No-deal Brexit would be disastrous, says Ford Europe president

A no-deal Brexit would be disastrous, says Steven Armstrong, President of Ford Europe, Middle East, and Africa. The disaster would be for British industry. A no-deal Brexit would also affect Ford’s future in Britain, he added.

Mr. Armstrong told BBC News that he was ‘still confident’ that there will be a tariff-free frictionless trade deal.

However, he added that a no-deal Brexit would force his company to think about its future investment strategy. Specifically, its future investment strategy for the UK.

BREXIT stands for BRitain EXITing the European Union. In June 2016, Britons voted in a referendum for Brexit. It was a very narrow vote – 51.9% for Brexit and 48.1% in favour of remaining.



EU-Canada style deal would not work

There has been a lot of talk of an EU-Canada style deal for the UK. However, Mr. Armstrong said that for Ford, such a deal would not work.

A Canada-EU style deal would still involve border checks. Ford operates a just-in-time delivery model. This means that the company keeps stock levels at an absolute minimum. As orders come in, suppliers are contacted to make deliveries of raw materials and components immediately.

No-Brexit deal - Ford Toyota and BMW warning
Ford is one of many multinational companies that have warned of negative consequences if there is a no-deal Brexit.

If there are border checks, goods, components, and raw materials will not get to their destinations fast enough.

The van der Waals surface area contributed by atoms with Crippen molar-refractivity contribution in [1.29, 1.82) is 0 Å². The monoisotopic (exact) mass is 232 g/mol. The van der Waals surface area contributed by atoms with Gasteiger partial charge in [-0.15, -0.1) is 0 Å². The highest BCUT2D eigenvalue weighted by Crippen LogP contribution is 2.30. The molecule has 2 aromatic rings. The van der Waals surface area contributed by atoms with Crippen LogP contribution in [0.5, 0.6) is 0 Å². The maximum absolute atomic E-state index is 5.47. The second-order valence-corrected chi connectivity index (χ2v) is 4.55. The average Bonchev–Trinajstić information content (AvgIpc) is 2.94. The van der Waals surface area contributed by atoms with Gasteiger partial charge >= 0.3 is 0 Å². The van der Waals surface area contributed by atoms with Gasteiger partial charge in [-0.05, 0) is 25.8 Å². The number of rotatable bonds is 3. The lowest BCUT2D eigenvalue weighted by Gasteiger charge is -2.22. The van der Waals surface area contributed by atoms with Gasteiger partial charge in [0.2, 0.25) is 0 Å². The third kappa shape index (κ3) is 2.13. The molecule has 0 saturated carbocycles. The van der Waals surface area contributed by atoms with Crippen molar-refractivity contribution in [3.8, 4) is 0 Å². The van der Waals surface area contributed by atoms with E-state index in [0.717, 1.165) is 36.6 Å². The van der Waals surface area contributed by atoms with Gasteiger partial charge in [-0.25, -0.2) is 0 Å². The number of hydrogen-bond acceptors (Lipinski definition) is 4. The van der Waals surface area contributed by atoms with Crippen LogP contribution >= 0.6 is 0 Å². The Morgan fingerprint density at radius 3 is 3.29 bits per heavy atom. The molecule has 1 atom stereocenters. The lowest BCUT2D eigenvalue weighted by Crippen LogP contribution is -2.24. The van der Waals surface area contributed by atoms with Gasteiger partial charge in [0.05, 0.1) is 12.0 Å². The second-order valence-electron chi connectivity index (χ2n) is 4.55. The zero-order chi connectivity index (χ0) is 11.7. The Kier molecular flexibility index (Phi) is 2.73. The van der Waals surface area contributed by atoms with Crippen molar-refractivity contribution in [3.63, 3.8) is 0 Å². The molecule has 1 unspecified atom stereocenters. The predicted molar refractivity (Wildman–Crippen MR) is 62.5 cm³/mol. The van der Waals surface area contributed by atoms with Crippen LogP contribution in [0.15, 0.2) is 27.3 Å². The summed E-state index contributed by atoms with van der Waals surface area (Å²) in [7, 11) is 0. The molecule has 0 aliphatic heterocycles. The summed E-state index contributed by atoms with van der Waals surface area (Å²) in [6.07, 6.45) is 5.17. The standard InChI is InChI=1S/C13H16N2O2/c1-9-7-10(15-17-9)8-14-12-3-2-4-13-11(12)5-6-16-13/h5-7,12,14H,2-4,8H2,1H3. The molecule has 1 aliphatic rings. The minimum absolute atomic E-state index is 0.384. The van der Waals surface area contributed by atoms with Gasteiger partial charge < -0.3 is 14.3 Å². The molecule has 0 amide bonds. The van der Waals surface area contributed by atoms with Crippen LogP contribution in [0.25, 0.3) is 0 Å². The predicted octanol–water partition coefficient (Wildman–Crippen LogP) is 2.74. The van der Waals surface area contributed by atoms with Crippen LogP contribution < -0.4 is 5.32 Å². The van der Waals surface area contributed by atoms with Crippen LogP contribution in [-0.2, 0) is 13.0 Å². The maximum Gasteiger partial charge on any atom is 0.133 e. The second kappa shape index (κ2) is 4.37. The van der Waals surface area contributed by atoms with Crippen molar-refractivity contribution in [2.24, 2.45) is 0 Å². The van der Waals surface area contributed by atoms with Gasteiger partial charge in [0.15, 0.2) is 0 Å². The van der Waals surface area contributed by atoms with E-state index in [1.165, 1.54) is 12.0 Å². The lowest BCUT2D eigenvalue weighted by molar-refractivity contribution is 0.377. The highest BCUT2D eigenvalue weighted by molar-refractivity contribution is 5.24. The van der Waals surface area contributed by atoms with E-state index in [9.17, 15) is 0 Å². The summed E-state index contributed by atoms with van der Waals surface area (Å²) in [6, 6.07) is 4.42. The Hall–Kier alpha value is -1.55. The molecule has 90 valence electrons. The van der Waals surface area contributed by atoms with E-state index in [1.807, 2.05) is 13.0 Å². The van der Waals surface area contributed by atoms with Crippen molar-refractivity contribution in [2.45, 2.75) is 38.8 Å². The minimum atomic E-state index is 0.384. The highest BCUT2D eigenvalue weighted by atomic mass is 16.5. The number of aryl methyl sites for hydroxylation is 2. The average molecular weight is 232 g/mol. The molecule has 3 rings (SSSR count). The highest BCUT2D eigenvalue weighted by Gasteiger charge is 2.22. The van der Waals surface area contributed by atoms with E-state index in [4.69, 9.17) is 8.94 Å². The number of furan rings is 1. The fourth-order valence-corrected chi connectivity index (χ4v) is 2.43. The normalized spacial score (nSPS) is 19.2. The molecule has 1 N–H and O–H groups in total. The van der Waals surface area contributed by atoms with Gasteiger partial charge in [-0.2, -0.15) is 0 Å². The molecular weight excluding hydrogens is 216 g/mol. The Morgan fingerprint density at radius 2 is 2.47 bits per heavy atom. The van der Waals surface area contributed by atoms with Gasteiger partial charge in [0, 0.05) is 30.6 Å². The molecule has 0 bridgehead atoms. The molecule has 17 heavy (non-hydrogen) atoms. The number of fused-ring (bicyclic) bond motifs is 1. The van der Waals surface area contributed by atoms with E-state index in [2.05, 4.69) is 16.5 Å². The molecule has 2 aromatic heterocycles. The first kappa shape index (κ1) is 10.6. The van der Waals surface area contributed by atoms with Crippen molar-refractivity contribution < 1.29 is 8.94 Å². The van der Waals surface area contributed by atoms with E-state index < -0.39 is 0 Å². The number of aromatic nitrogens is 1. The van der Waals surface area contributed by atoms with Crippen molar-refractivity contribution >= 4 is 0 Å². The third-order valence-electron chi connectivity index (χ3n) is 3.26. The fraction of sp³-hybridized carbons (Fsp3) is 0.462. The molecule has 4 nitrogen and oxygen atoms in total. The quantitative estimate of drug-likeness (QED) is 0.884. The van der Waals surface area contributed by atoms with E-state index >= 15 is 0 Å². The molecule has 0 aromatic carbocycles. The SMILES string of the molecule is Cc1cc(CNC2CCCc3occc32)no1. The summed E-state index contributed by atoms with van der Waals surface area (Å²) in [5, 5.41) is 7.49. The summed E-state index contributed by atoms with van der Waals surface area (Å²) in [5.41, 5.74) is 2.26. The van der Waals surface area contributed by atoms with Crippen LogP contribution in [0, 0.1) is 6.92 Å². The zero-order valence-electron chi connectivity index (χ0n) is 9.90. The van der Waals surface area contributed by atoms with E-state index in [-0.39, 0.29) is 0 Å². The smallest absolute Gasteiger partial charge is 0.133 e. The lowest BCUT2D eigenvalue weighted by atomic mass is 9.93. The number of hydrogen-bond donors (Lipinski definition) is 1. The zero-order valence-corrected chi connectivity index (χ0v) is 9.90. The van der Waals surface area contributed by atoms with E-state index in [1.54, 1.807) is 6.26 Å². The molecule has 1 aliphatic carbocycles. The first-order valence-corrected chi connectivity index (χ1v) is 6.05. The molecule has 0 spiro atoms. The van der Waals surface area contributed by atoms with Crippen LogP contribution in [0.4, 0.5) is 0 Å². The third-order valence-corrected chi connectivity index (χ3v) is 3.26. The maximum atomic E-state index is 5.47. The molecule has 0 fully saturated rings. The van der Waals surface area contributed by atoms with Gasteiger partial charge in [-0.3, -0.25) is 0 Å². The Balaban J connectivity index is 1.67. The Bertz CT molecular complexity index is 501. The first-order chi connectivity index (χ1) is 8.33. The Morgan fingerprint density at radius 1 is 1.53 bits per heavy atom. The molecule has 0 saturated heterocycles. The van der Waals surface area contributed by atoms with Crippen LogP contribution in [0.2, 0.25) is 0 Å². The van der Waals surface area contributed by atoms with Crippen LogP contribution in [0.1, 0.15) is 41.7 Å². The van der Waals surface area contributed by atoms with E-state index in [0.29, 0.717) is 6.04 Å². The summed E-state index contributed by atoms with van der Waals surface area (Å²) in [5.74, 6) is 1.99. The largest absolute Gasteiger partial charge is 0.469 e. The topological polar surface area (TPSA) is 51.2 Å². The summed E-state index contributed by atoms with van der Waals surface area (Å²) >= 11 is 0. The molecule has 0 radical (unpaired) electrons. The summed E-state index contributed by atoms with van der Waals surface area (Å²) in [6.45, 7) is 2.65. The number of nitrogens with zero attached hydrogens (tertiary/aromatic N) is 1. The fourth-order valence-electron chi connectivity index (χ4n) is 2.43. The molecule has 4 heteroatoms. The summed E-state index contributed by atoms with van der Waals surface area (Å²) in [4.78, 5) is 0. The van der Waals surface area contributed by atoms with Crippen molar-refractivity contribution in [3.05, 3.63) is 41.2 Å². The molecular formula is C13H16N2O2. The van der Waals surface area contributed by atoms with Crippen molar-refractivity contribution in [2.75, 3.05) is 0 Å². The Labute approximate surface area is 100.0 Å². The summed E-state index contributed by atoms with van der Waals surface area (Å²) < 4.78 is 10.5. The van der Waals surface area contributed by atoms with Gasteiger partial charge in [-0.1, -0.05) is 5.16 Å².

Ford makes gearboxes in Halewood on Merseyside and engines in Dagenham and Bridgend. When orders come in from different parts of the EU, they need to get to their destinations quickly.

If engines and gearboxes take longer to cross UK borders, the country will become less competitive. If the UK became less competitive “it would certainly make us think long and hard about our future investment strategy,” said Mr. Armstrong.

Toyota’s no-deal Brexit warning

Last month, Toyota warned that a no-deal Brexit would disrupt production of its factories in the UK. The Japanese carmaker said the disruption would last weeks and even months.



If checks at Dover and Calais slow down delivery times, there could be temporary stoppages, Toyota warned.

Marvin Cooke, the managing director of Toyota’s plant in Burnaston, said:

“My view is that if Britain crashes out of the EU at the end of March, we will see production stops in our factory.”



BMW’s no-deal Brexit statement

In September, German carmaker BMW said it would close its Mini plant for a month after Brexit in March 2019. It said it would do this to minimise disruption in case there is a no-deal Brexit.

BBC News quoted BMW as saying:

“While we believe this worst-case scenario is an unlikely outcome, we have to plan for it.”